Customizable and configurable IT tools give learners the opportunity to organize their own content and manage their own knowledge. Learners frequently invest their time into their mental scaffolding. Their tool use becomes connected to their learning and to course outcomes. This can be beneficial. When both students and instructors become facile co-creators or, at the least, co-tailors of their own tools, attachment both to the tools and to the knowledge delivered grows, building a cycle of engagement and mastery.

The richness of this emerging edtech ecosystem is spawning many thousands of micro-experiments in classrooms across the globe. While some critics may discount this seemingly endless faculty tinkering with tools as indulgent frivolity, I disagree. Instructors are learners too. They are performance artists and have to contend with all the pressures of being on the physical or the online stage. Adopting new teaching and learning tools requires dedicated practice and tool tailoring before stepping onstage.

This tailoring yields other significant benefits. While it can facilitate learning and mastery for all involved, the configuration of these tools is enabling better data integration of learner activities or clickstreams. This in turn catalyzes rapid experimentation with learning analytics. Many vendors and leading instructional researchers are instrumenting classrooms and capturing digital footprint data for the purposes of finding ways to improve instruction. As the technology continues to evolve and undergo speciation, these instructional research insights are likely to get deeper, more focused, and highly varied across disciplines, institutional contexts, and learners. These insights will lead to the further evolution of software tools. The emerging edtech ecosystem looks poised to enable this virtuous cycle of adaption, experimentation, insights, and community sharing.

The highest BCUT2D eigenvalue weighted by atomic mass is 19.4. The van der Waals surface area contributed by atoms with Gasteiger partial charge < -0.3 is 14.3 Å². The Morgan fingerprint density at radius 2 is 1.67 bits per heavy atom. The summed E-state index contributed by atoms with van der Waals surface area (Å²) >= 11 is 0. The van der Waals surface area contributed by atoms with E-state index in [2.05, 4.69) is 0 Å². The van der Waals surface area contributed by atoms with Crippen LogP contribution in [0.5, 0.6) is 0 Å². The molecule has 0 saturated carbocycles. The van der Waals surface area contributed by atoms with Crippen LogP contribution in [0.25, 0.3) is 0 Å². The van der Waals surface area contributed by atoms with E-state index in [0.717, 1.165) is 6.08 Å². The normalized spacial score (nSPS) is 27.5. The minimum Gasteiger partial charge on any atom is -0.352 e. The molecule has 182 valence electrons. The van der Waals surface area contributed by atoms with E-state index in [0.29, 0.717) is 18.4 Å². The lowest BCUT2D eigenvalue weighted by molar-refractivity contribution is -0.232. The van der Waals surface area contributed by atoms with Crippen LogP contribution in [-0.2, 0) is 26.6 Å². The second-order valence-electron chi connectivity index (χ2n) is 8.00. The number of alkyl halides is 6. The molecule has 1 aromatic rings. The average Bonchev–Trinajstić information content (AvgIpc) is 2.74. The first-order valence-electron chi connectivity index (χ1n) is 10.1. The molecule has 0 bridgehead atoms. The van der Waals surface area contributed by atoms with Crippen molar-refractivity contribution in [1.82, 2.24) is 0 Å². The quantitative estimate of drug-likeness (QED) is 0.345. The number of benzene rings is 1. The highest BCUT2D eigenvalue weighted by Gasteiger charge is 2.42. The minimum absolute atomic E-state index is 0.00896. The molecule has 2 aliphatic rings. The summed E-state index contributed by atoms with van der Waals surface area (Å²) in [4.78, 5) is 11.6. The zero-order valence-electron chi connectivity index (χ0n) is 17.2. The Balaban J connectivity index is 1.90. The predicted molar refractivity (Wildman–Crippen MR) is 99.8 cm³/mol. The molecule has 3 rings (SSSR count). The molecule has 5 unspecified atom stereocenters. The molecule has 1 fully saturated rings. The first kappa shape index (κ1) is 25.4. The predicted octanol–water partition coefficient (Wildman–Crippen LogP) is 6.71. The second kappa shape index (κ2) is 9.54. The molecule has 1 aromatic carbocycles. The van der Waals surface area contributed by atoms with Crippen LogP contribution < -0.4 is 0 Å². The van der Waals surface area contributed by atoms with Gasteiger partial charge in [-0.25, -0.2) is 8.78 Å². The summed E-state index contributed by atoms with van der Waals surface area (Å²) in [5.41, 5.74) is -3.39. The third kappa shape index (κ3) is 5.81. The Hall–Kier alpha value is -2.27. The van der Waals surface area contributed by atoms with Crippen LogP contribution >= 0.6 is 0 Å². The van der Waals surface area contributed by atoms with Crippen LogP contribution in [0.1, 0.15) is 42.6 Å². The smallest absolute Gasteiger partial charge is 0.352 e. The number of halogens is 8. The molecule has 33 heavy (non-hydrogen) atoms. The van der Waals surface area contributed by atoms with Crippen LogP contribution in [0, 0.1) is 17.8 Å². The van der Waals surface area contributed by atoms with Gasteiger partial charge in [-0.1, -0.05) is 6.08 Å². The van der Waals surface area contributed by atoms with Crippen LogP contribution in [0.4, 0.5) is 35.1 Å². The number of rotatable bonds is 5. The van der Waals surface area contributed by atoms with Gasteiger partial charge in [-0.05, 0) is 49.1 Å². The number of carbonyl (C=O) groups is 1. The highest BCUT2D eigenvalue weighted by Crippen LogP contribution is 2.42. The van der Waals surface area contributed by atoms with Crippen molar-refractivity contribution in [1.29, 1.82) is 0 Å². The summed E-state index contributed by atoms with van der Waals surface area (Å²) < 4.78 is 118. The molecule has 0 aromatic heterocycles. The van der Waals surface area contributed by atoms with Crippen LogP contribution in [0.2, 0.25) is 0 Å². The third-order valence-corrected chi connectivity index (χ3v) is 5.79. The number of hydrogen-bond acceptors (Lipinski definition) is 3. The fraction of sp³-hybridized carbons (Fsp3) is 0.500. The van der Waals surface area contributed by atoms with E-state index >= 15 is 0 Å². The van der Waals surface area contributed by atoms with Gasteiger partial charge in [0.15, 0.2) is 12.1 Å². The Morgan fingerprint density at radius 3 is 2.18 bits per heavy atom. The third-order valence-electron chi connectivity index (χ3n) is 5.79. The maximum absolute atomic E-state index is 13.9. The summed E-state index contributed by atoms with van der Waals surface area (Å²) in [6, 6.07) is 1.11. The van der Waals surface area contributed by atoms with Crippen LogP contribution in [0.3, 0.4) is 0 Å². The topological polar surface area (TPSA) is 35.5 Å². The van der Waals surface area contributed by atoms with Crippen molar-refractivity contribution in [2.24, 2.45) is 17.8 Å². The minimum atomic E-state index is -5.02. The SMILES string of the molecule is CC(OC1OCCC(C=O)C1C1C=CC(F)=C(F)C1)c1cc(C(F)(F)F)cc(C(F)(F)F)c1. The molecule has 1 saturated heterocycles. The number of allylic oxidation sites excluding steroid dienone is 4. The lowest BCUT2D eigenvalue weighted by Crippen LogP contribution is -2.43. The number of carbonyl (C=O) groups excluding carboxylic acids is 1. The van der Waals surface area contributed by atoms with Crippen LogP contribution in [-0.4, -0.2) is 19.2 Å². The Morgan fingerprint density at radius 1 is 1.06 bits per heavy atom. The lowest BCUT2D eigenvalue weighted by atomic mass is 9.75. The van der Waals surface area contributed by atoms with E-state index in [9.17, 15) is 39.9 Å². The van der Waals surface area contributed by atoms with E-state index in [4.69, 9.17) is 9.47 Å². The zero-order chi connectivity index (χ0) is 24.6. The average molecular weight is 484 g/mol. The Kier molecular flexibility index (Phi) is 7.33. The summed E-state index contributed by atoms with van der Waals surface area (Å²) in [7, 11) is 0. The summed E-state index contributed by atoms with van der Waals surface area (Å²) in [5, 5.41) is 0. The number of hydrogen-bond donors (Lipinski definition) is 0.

Leading Up to This Point: External Conditions

A combination of both political and technical trends has pushed us to this point. Our citizen stakeholders have been, for many years now, exhorting us to adopt business-like approaches to achieve breakthrough solutions that will deliver great results at lower costs. Partially as a result of this pressure, the edtech sector has grown significantly with dozens and dozens of startups, with some that are fabulously funded and others that had "garage band" beginnings. This most recent edtech bubble has created much interest and excitement. As one experienced edtech company chief executive officer and investor said to me: "Venture capitalists want to transform higher education because of deep-seated emotions, probably growing out of personal experience. I think they are just angry and want to reform education as a matter of personal belief." Clearly there is a lot of emotion behind the pile of money.